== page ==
If you’re looking for something to do in St Martinville, Louisiana, you’ve come to the right place. This collection contains papers and correspondence relating to southwest Louisiana history. These papers are mostly about the history of Iberia Parish and New Iberia. The papers also include one master’s thesis that was written while he was a student at Peabody College. A number of other pieces of information are also contained in this collection.
These collections contain the documents of the early settlers of the area, including slaves, products, and sales. They also contain the records of the First Presbyterian Church of Abbeville. The collections also contain loose-leaf notebooks that describe the city’s history. These documents are important pieces of local history, but it is not the only place where you can find such materials. The Center for Louisiana Studies has also filmed some of the local historical sites, including St. Peter Claver Mission, and St. Joseph’s Church.
For the next level of history, you can find the records of the Acadiana Bicentennial Celebration Association. This organization was formed in January 1954 to commemorate the expulsion of the Acadians from Acadia, Nova Scotia in 1755. The Association’s archives consist of correspondence, speeches, and scrapbooks. These materials were collected by Dr. Thomas J. Arceneaux, former Dean of the College of Agriculture at Southwestern Louisiana Institute.
The St. Martin and St. Mary Historical Society was established in 1978 to study the city’s history. The archives also contain materials related to the city’s landmarks and the history of the parish. In particular, the organization restored the Darby House in New Iberia, a landmark that was constructed in the nineteenth century. The collection also contains correspondence, financial records, and maps of the Lafayette area. The collection includes some of the legal papers of the residents of St. Martinville, Louisiana.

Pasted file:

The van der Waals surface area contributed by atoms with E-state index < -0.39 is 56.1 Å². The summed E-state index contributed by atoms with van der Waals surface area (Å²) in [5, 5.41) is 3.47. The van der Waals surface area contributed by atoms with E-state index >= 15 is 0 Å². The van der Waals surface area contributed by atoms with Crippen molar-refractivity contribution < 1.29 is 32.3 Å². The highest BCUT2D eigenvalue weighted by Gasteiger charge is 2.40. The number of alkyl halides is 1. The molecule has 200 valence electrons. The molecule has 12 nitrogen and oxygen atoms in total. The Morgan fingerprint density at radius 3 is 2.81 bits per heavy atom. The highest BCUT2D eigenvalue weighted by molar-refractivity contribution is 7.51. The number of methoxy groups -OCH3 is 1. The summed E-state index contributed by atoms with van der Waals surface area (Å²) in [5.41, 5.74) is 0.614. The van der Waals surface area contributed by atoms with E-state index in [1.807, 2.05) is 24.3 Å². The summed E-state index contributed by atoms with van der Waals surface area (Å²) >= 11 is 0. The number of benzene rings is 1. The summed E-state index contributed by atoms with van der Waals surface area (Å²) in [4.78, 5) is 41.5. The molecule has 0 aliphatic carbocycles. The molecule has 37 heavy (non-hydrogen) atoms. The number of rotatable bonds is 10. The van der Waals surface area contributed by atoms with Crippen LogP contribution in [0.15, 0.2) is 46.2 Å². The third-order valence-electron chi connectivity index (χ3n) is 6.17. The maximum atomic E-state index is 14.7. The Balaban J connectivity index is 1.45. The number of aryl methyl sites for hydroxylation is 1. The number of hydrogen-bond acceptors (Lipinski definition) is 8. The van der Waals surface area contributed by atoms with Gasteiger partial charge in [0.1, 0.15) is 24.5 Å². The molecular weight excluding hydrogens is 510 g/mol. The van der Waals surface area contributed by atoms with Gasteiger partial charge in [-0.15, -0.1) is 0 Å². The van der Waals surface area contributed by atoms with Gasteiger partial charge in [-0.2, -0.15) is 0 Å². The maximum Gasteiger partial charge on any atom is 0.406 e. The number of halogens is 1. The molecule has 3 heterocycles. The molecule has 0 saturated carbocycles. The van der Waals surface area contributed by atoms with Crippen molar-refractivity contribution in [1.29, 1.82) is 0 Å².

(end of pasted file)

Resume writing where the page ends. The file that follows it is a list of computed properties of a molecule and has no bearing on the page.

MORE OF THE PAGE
The Project Directors collection includes a number of family documents and photographs. The collection was donated in 1986 by Evelyn Theresa Hannie. Her father was an avid photographer, and her collection of photographs reflects this. Most of the photographs were taken between 1974 and 1978. Other documents in the collection include motorcycling and scenic landscapes. Ultimately, William Grout donated this collection to the University of Louisiana. The collection is organized in chronological order, according to the title.
A collection of documents related to the history of Cajun culture and language is housed in the town library. The collection also contains a large amount of correspondence related to the Cajun language. This collection is a treasure trove for history and culture in St Martinville. As a former professor of political science at the University of Southwestern Louisiana, Elizabeth Brandon was involved in the movement to save Cajun French dialect. She served as the chair of the French Department.